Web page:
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No end to political turmoil in sight

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New Year’s Eve at our house was quiet, with no plans to do anything but to go to bed and wake up in a new year. Unfortunately, it looks like 2019 is going to be anything but quiet, if 2018 was any indication.

The year has started with a bang, right in the middle of a partial shutdown of the federal government caused by President Trump’s refusal before Christmas to accept any budget bill to fund the final third of government not already funded that does not include $5 billion for a border wall with Mexico. Heading toward three weeks without a resolution, the shutdown has affected more than 800,000 federal employees, either furloughing them or forcing them to work without pay.

Trump is treating government employees like poker chips, with many already feeling the pain, betting that Congress will cave in to his fantasy version of border security, a nice big wall that a majority of Americans do not want and most security experts say will not work to stem illegal traffic across the border. It’s a bad bet.

Adding insult to injury, the president last week imposed a freeze on federal salaries, preventing government workers from receiving the modest increases previously planned when paychecks resume.

Congress, for its part, didn’t let a shutdown get in the way of going home for the holidays. The Democrats have made it clear they will not go along with the president’s demand and Trump, for his part, has spent his time alone in the White House tweeting and watching Fox News without making any effort to find a workable compromise.

What is expected to happen, now that a new Congress began Jan. 3, is that the newly controlled Democratic House will produce some form of spending bill to fund the government at its current levels of border security, but no wall, leaving it to the Republican-controlled Senate and Trump to respond, continuing the shutdown the president said he would be “proud” to cause. And childish commentators like Rush Limbaugh are fanning the flames of disagreement with their brand of nonsense.

Conservatives say the issue is border “security,” but that’s not true. Democrats have backed $1.3 billion to $1.6 billion in funding for border security that even repairs part of existing barriers. They point, rightly, that most areas that need a wall already have fences and other barriers that serve the purpose. Other areas along the border have geography that makes walls impossible or useless. Experts also point out that the smuggling of drugs and other contraband across the border happens by air or through existing border points, bypassing any walls. And the latest statistics show that net migration from Mexico into the United States is zero.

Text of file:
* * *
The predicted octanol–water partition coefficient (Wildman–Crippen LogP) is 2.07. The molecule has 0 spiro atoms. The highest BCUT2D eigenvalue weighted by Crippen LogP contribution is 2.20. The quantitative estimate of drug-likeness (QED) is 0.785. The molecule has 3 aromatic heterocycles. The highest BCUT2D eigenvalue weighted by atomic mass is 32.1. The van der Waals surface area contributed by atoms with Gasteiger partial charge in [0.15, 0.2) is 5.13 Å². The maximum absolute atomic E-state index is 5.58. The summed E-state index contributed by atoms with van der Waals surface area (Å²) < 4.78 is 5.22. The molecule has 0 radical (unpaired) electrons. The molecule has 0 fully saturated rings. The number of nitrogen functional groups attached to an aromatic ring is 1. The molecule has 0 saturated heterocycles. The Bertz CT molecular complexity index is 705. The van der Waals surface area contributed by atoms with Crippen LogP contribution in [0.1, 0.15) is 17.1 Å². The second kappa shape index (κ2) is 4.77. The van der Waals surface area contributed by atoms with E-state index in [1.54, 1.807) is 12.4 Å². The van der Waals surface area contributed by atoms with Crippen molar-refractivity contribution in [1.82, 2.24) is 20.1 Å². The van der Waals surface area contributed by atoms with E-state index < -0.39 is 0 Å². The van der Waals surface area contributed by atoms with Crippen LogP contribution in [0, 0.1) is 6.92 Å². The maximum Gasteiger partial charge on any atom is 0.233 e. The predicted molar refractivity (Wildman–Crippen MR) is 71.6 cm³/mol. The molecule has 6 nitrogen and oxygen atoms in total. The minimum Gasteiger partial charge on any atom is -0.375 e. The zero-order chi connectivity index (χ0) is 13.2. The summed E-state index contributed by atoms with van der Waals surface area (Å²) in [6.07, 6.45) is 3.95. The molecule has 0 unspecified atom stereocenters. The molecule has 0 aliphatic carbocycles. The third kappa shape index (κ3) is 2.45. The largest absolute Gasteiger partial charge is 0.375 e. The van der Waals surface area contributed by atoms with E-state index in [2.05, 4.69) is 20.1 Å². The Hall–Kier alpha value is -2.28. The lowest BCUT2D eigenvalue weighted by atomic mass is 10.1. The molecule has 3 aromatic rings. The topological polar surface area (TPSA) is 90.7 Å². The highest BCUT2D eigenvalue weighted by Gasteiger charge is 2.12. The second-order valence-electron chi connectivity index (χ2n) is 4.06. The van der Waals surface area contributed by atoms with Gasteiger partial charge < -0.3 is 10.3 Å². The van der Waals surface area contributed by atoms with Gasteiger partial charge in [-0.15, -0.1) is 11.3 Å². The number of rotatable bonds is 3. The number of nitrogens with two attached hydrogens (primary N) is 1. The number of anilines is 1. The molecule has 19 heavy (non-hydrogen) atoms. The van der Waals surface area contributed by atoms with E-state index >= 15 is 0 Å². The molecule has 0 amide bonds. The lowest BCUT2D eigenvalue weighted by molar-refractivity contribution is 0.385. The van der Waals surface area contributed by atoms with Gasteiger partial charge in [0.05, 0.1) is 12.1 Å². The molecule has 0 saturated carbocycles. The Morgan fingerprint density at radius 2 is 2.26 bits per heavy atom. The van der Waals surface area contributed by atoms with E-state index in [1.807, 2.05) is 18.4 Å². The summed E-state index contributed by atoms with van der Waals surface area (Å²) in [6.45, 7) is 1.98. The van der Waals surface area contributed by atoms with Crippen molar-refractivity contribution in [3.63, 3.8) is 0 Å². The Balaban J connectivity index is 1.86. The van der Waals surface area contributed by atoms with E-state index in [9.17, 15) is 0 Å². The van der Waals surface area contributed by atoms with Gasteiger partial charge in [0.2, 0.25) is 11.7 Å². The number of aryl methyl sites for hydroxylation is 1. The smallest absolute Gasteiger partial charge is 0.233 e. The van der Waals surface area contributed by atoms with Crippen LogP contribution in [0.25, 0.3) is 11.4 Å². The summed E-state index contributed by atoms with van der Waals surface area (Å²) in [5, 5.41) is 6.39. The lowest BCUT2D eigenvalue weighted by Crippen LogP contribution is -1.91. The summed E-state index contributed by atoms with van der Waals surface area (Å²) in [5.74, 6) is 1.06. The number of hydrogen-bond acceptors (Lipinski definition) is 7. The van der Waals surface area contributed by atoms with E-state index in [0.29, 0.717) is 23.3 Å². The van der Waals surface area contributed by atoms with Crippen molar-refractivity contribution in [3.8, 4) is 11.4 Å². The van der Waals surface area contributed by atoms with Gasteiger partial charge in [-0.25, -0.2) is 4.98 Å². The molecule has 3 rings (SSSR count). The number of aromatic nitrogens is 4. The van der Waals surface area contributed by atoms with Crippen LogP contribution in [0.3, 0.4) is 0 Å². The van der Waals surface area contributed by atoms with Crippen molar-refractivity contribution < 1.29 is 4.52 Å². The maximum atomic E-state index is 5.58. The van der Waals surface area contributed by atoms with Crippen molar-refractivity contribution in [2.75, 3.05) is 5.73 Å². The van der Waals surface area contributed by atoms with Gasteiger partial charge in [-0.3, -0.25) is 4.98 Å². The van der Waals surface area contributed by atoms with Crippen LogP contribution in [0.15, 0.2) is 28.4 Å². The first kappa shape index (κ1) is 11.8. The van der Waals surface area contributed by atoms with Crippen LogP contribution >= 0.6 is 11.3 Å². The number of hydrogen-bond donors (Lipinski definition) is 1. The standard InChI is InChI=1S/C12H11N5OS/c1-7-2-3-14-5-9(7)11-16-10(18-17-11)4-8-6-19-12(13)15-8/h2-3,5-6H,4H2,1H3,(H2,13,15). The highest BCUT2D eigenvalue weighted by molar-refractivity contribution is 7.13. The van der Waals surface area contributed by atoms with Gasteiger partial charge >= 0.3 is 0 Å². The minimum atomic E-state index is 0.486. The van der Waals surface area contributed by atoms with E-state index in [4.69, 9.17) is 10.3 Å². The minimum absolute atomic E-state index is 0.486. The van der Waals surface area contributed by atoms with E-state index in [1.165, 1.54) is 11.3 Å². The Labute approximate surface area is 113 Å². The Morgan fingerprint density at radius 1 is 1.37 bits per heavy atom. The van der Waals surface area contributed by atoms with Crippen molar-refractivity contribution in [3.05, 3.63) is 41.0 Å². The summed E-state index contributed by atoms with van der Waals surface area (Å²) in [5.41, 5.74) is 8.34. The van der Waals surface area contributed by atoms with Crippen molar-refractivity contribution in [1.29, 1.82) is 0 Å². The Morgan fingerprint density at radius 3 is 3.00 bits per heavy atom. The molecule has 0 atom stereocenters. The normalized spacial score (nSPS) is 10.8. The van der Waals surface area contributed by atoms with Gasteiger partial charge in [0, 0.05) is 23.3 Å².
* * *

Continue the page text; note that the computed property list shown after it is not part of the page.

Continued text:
Mexico is not a threat to the United States. Fear, irrational fear fanned by Trump and the right wing, is the real threat. It’s caused an immigration crackdown that has broken up families, harassed and deported law-abiding and productive residents, locked up children away from their parents and tear-gassed innocent people seeking asylum. The biggest loser in Trump’s war against immigration is the American economy as well as the individuals affected. The millions of hardworking “undocumented workers” who are paying taxes are helping to keep Social Security and other tax-supported programs afloat as the numbers of native American workers drop. A continuing government shutdown will also cost our economy billions of dollars and thousands of jobs.

In this state, we have our own problems as the year begins. The legal status of the elections board due to Republican restructuring has left the outcome of the 9th District congressional race in limbo. Despite evidence of election fraud by Republican operatives that could affect the narrow 905-vote margin, evidence strong enough the elections board refused to certify the election results, the court-ordered dissolution of the current elections board has left the state without a means to resolve the issue. What a mess, and voters had nothing to do with it.

State politics are likely to remain at fighting pitch, even though the midterm elections did bring a significant ray of relief by denying the Republican-led legislature the veto-proof majority it has enjoyed for several years. When the legislature passes another bill the governor ought to veto, now legislative leaders will have to involve the Democrats in finding solutions to their differences. That’s at least a start to restoring political balance.

Expect partisan political wars to rage on during the coming year, especially on the national level. In the meantime, life will go on for the rest of us.

Let’s hope that 2019 brings prosperity and good fortune to our southern end of Nash County while the politicians fight it out.

Ken Ripley is a resident of Spring Hope and The Enterprise’s editor and publisher emeritus.

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